Redflow receives California SGIP approval for non-lithium energy storage solutions


Redflow Limited announced that its energy storage solutions have been approved by the California Public Utilities Commission (CPUC) as part of the state’s Self-Generation Incentive Program (SGIP).

The SGIP program provides financial incentives for the installation of new qualifying technologies that are installed to meet all or a portion of the electric energy needs of a facility. The SGIP program helps reduce greenhouse gas emissions, as well as contribute to demand reductions and reduced customer electricity purchases, resulting in increased grid reliability through improved transmission and distribution system utilization. Current SGIP rebates for qualifying distributed energy storage systems installed on the customer’s side of the utility meter can range up to $1,000 per kilowatt-hour, with the highest amounts for projects deployed within state-designated disadvantaged communities.

Redflow Limited, an Australian company, produces zinc-bromine flow batteries that are designed to work in harsh conditions in deep cycling, long-duration stationary energy storage applications in the commercial & industrial sector. The battery systems are scalable from a single battery installation through multiple grid-scale battery deployments.

The company reports that it is one of the few non-lithium energy storage providers to have been granted SGIP approval. SGIP approval will complement Redflow’s existing presence in California, which includes its largest deployment to date. The company has 192 zinc-bromine flow batteries in 12 Energy Pods at Anaergia’s Rialto Bioenergy facility. The batteries are monitored remotely via Redflow’s cloud-based battery management system and integrate seamlessly at the site with various other clean energy technologies. The battery system has been operational for one year, and supports 2 MWh of energy and reduces peak energy use as part of the facility’s microgrid.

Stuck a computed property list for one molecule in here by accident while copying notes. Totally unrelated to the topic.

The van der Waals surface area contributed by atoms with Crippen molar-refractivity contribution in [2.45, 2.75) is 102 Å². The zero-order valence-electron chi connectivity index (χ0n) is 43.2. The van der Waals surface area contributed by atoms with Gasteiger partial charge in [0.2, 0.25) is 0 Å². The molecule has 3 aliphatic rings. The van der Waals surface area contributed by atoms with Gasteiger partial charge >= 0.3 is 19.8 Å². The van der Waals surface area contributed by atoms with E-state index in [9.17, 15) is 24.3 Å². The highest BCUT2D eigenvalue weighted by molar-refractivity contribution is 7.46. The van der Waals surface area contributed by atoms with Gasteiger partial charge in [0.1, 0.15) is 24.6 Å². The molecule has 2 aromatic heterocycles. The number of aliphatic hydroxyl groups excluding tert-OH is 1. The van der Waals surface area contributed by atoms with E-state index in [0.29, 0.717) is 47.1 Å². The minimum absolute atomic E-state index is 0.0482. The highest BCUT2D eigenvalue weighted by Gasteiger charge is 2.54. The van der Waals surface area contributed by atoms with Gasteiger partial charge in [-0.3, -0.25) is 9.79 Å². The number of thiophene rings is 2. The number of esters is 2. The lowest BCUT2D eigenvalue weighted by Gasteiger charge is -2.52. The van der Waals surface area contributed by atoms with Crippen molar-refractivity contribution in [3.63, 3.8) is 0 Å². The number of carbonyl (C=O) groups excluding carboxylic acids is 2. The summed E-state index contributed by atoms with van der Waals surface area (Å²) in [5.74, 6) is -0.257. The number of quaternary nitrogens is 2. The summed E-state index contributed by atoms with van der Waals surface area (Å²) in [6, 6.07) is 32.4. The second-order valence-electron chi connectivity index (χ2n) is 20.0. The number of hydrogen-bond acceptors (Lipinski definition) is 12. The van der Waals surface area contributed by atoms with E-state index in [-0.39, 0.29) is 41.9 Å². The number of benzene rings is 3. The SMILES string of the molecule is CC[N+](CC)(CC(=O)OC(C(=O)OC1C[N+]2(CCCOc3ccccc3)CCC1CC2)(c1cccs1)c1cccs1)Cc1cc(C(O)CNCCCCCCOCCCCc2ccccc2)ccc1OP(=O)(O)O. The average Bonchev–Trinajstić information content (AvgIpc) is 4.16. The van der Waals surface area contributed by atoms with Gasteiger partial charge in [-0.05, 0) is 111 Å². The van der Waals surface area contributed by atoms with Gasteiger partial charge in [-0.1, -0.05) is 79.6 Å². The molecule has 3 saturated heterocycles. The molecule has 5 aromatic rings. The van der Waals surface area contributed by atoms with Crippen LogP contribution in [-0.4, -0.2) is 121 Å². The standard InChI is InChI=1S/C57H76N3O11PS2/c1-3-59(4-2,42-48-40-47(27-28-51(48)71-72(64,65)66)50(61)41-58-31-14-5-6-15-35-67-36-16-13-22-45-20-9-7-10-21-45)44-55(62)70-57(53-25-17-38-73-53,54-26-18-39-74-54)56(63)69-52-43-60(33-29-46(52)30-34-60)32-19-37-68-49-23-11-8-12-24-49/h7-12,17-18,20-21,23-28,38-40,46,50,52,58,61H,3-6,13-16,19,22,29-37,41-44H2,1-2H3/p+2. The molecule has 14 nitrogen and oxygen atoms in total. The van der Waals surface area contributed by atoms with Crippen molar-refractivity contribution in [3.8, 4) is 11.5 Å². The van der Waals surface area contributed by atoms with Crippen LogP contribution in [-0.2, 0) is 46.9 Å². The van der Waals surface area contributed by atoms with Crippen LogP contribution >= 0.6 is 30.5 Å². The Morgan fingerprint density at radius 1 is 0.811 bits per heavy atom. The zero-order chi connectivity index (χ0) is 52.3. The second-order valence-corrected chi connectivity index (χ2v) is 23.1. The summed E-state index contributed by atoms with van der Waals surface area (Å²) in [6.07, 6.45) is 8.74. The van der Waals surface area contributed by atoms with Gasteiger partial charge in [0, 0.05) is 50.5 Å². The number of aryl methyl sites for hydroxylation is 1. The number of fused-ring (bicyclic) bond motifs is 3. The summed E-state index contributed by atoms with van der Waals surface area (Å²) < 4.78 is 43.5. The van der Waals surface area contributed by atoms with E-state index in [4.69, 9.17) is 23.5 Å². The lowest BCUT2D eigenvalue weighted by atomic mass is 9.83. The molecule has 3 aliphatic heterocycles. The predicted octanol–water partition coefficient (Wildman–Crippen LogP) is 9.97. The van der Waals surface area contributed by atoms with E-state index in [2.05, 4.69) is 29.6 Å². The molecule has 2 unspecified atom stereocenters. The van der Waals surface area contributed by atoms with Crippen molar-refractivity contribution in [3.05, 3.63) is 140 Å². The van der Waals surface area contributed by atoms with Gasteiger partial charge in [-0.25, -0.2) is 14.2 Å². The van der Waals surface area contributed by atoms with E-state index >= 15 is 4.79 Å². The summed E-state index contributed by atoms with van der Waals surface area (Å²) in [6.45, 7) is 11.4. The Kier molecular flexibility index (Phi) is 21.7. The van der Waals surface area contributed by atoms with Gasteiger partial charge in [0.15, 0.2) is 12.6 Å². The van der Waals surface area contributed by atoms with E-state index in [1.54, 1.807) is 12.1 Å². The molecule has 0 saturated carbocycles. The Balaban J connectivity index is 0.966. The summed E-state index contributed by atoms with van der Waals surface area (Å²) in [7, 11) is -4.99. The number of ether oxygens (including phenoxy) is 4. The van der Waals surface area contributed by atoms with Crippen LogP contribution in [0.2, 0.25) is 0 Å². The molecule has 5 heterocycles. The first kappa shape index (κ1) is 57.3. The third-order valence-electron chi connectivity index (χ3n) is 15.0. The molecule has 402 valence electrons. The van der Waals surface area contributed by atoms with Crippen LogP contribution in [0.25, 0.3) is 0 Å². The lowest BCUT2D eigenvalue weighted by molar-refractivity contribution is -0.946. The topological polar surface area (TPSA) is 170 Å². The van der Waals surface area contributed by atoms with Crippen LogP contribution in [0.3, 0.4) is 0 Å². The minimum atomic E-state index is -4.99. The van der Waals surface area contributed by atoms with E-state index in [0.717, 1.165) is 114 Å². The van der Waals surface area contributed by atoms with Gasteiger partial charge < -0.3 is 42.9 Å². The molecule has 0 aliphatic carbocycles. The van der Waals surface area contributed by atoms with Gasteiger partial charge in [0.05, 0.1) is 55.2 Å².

With SGIP approval, Redflow expects its flow batteries to be more economically attractive, as the state incentives support wider deployment across disadvantaged communities within the state.

“With more than ten years of experience delivering energy storage solutions and supporting critical infrastructure, our rugged technology has already been proven in a wide range of harsh environments, and is well-placed to support the needs of disadvantaged communities in California as outlined in the SGIP guidelines,” said Tim Harris, chief executive officer of Redflow.

Redflow expects to implement similar systems for other commercial clients across North America.

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